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jackBnimble

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About jackBnimble

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  1. I've decided to add USB 3.0 pcie expansion https://www.newegg.com/p/17Z-00PR-016E6 $20.70 5.25'' Bay Multifunction Card Reader https://www.newegg.com/p/376-00ET-00001 $28.99 5.25'' Bay lockable cabinet drawer https://www.newegg.com/navepoint-00300544-rack-mounted/p/2BA-001H-00053 $61.95 That brings my newegg shopping cart total to $1141.48. I think the build has great performance/value/quality per dollar and will be nice to have when i decide to replace my rx480. Does anyone have any final thoughts about the build? Thanks again!
  2. PCPartPicker Part List CPU: AMD Ryzen 5 3600 3.6 GHz 6-Core Processor ($173.99 @ Amazon) CPU Cooler: be quiet! Dark Rock Pro 4 50.5 CFM CPU Cooler ($89.90 @ Amazon) Motherboard: Asus TUF GAMING X570-PLUS (WI-FI) ATX AM4 Motherboard ($189.99 @ B&H) Memory: G.Skill Trident Z 16 GB (2 x 8 GB) DDR4-3600 CL15 Memory ($124.99 @ Newegg) Storage: Sabrent Rocket 4.0 1 TB M.2-2280 NVME Solid State Drive ($199.98 @ Amazon) Case: Cooler Master HAF XB EVO ATX Desktop Case ($109.99 @ B&H) Power Supply: Thermaltake Toughpower GF1 PE 850 W 80+ Gold Certified Fully Modular ATX Power Supply ($138.99 @ Amazon) Total: $1027.83 Prices include shipping, taxes, and discounts when available Generated by PCPartPicker 2020-08-08 11:25 EDT-0400
  3. PCPartPicker Part List CPU: AMD Ryzen 5 3600 3.6 GHz 6-Core Processor ($173.99 @ Amazon) CPU Cooler: be quiet! Dark Rock Pro 4 50.5 CFM CPU Cooler ($89.90 @ Amazon) Motherboard: Asus TUF GAMING X570-PLUS (WI-FI) ATX AM4 Motherboard ($189.99 @ B&H) Memory: Patriot Viper Steel 16 GB (2 x 8 GB) DDR4-4000 CL19 Memory ($99.99 @ Newegg) Storage: Sabrent Rocket 4.0 1 TB M.2-2280 NVME Solid State Drive ($199.98 @ Amazon) Case: Cooler Master HAF XB EVO ATX Desktop Case ($109.99 @ B&H) Power Supply: Thermaltake Toughpower GF1 PE 850 W 80+ Gold Certified Fully Modular ATX Power Supply ($139.99 @ B&H) Total: $1003.83 Prices include shipping, taxes, and discounts when available Generated by PCPartPicker 2020-08-08 09:34 EDT-0400 Great feedback fellas thanks. I've made some fine adjustments to the build thanks to your insight. I'll continue to look more into the issues as time allows and see what happens.
  4. Budget (including currency): $1100 Country: USA Games, programs or workloads that it will be used for: Casual Other details (existing parts lists, whether any peripherals are needed, what you're upgrading from, when you're going to buy, what resolution and refresh rate you want to play at, etc): https://pcpartpicker.com/list/Qnw2vW AMD Ryzen 5 3600 3.6 GHz 6-Core Processor Fractal Design Celsius S24 87.6 CFM Liquid CPU Cooler Asus TUF GAMING X570-PLUS (WI-FI) ATX AM4 Motherboard Patriot Viper Steel 16 GB (2 x 8 GB) DDR4-4000 CL19 Memory Intel 660p Series 1.02 TB M.2-2280 NVME Solid State Drive Cooler Master HAF XB EVO ATX Desktop Case Thermaltake Toughpower GF1 PE 850 W 80+ Gold Certified Fully Modular ATX Power Supply Microsoft Windows 10 Home OEM 64-bit $1061.71 This is to be a semi-portable media box. It will use a 480 gpu until rdna2 cards are available. Does anyone have any suggestions? I'm concerned about AIO quality and GPU clearance. How about an interesting 5.25'' accessory?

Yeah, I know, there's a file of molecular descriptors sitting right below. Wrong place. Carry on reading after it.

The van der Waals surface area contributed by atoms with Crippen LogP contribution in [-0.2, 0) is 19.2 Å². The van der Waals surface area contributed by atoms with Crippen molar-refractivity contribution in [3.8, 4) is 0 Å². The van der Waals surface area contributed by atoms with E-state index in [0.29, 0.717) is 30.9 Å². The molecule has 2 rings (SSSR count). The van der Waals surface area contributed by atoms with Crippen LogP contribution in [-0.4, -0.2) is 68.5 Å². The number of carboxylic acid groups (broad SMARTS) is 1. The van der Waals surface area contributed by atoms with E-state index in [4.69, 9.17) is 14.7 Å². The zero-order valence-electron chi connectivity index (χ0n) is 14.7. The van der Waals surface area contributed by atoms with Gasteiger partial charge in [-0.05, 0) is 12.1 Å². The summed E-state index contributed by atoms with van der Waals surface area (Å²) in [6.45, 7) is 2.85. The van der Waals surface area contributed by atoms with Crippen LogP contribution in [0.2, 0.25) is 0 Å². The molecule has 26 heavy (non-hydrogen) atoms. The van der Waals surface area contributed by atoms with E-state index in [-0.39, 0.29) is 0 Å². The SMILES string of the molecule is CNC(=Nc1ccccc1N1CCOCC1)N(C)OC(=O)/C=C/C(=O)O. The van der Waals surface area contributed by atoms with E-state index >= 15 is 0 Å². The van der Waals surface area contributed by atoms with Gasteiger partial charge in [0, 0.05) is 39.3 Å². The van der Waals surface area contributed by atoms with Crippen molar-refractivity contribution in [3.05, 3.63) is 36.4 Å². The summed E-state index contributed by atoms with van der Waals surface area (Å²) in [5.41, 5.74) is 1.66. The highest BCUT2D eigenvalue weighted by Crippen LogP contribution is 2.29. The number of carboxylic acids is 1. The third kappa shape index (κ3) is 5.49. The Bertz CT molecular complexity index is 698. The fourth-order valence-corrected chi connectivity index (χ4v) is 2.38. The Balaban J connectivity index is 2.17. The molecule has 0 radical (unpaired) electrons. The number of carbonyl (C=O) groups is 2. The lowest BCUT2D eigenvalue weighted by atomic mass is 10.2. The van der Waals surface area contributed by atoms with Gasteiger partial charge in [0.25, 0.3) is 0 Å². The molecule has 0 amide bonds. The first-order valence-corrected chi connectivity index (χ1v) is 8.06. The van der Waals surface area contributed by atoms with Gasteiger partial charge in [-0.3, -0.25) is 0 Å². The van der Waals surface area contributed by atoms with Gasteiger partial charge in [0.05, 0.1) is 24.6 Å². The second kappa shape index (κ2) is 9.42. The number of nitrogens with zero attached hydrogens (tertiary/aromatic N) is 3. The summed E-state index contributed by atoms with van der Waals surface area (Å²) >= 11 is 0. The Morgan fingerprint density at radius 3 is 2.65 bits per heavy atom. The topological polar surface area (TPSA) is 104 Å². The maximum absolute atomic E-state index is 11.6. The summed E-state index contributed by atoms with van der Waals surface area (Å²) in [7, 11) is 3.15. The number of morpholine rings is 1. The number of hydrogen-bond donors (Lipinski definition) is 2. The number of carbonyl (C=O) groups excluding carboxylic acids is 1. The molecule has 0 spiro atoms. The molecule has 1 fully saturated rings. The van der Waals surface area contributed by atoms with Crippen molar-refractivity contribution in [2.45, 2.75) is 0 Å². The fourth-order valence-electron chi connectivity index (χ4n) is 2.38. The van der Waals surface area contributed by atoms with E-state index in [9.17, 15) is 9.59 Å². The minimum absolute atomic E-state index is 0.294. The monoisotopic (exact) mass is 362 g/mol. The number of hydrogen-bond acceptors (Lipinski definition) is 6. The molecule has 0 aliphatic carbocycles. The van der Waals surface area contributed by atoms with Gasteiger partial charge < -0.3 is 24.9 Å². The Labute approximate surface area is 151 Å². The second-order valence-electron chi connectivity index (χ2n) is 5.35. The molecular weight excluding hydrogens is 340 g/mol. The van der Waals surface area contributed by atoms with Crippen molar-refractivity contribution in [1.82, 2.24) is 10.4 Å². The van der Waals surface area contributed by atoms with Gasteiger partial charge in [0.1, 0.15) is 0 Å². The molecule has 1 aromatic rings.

5. I have no idea what the problem could be. You could try unplugging everything and cleaning the PC. Check the wires for integrity or what have you. Do you have a way of testing individual parts? Does the monitor work with another machine for instance? Turn the PSU switch to off before you try.
  6. Not sure how many moving parts a PSU has. Would be my bet the fan bearing is going bad? Try restricting the fan before you turn it on, or stop it when the sound is present.
  7. You would have to seal the case and probably reinforce it because the atmosphere will apply 14.7lb/in^2 or 2,116.8lb/ft^2.
  8. Thermal Contact Resistance Apologies, it's my me time. From Yungus and Cengel, "In the analysis of heat conduction through multilayer solids, we assumed “perfect contact” at the interface of two layers, and thus no temperature drop at the interface. This would be the case when the surfaces are perfectly smooth and they produce a perfect contact at each point. In reality, however, even flat surfaces that appear smooth to the eye turn out to be rather rough when examined under a microscope, as shown in Fig. 3–14, with numerous peaks and valleys. That is, a surface is microscopically rough no matter how smooth it appears to be." peaks...valleys... air gaps... act as insulation.... "and this resistance for a unit interface area is called the thermal contact resistance, R sub c." ...Determined experimentally...scatter of data... A quantity of heat is given in joules (Q). Heat flow in watts is dot Q. dot Q = dot Q sub contact + dot Q sub gap dot Q = (h sub c)A(delta T sub interface) "where A is the apparent interface area (which is the same as the cross-sectional area of the [thing]) and (delta T sub interface) is the effective temperature difference at the interface. " (h sub c) is the "thermal contact conductance" is W/(m^2*K) (R sub c) = 1/(h sub c) = (delta T sub interface)/(dot Q/A) ...That is, thermal contact resistance is the inverse of thermal contact conductance. ... depends on...surface roughness... material properties... temperature... pressure... "type of fluid trapped at the interface"... "Thermal contact resistance is observed to decrease with decreasing surface roughness and increasing interface pressure, as expected. " is it significant? " We can answer this question by comparing the magnitudes of the thermal resistances of the layers with typical values of thermal contact resistance. " where h is usually convection (w/(m^2*k)) k is conduction (w*m/m^2*k) consider 1cm of "insulation" [here] R sub { c insulation} = L/k = 0.01m/0.04(w/m*k) = 0.25 m^2*k/W and 1cm of "copper" R sub { c copper} = L/k = 0.01m/386(w/m*k) = 0.000026 m^2*k/W because dot Q = kA(delta T)/L a small L/k[A] means a big k[A]/L. coppers in their native uninterupted state are perfectly happy to conduct heat in whatever lattice structure copper happens to have. gaps full of air disrupt... insulate... "The thermal contact resistance can be minimized by applying a thermally conducting liquid called a thermal grease " ...commonly... electronic..." can also be reduced by replacing the air at the interface by a better conducting gas such as helium or hydrogen" The point for this post however is the next revelation: "Another way to minimize the contact resistance is to insert a soft metallic foil ... silver" ... "Experimental studies show that the thermal contact resistance can be reduced by a factor of up to 7 by a metallic foil at the interface. For maximum effectiveness, the foils must be very thin. The effect of metallic coatings on thermal contact conductance is shown in Fig. 3–16 for various metal surfaces. " "There is considerable uncertainty in the contact conductance data reported in the literature" Linus, if you're going to hacksaw a block of aluminum then do me a favor-- buy some silver leaf and coat a processor before you attach the heatsink; apply power, record the data, publish the results. Further, is the community aware of the kinds of machine finishes that processor caps and heatsink connectors are worked to? How much would someone pay to silver leaf a processor? How much would it cost to minimize surface tolerances? What's the range of benefits we could expect to see by minimizing air gaps in surface contacts? Do thermal compounds compare to silver leaf? What about thermal compound AND silver leaf?! Could a structurally sound chip support more pressure and more thermal contact? ISBN 978-0-07-339818-1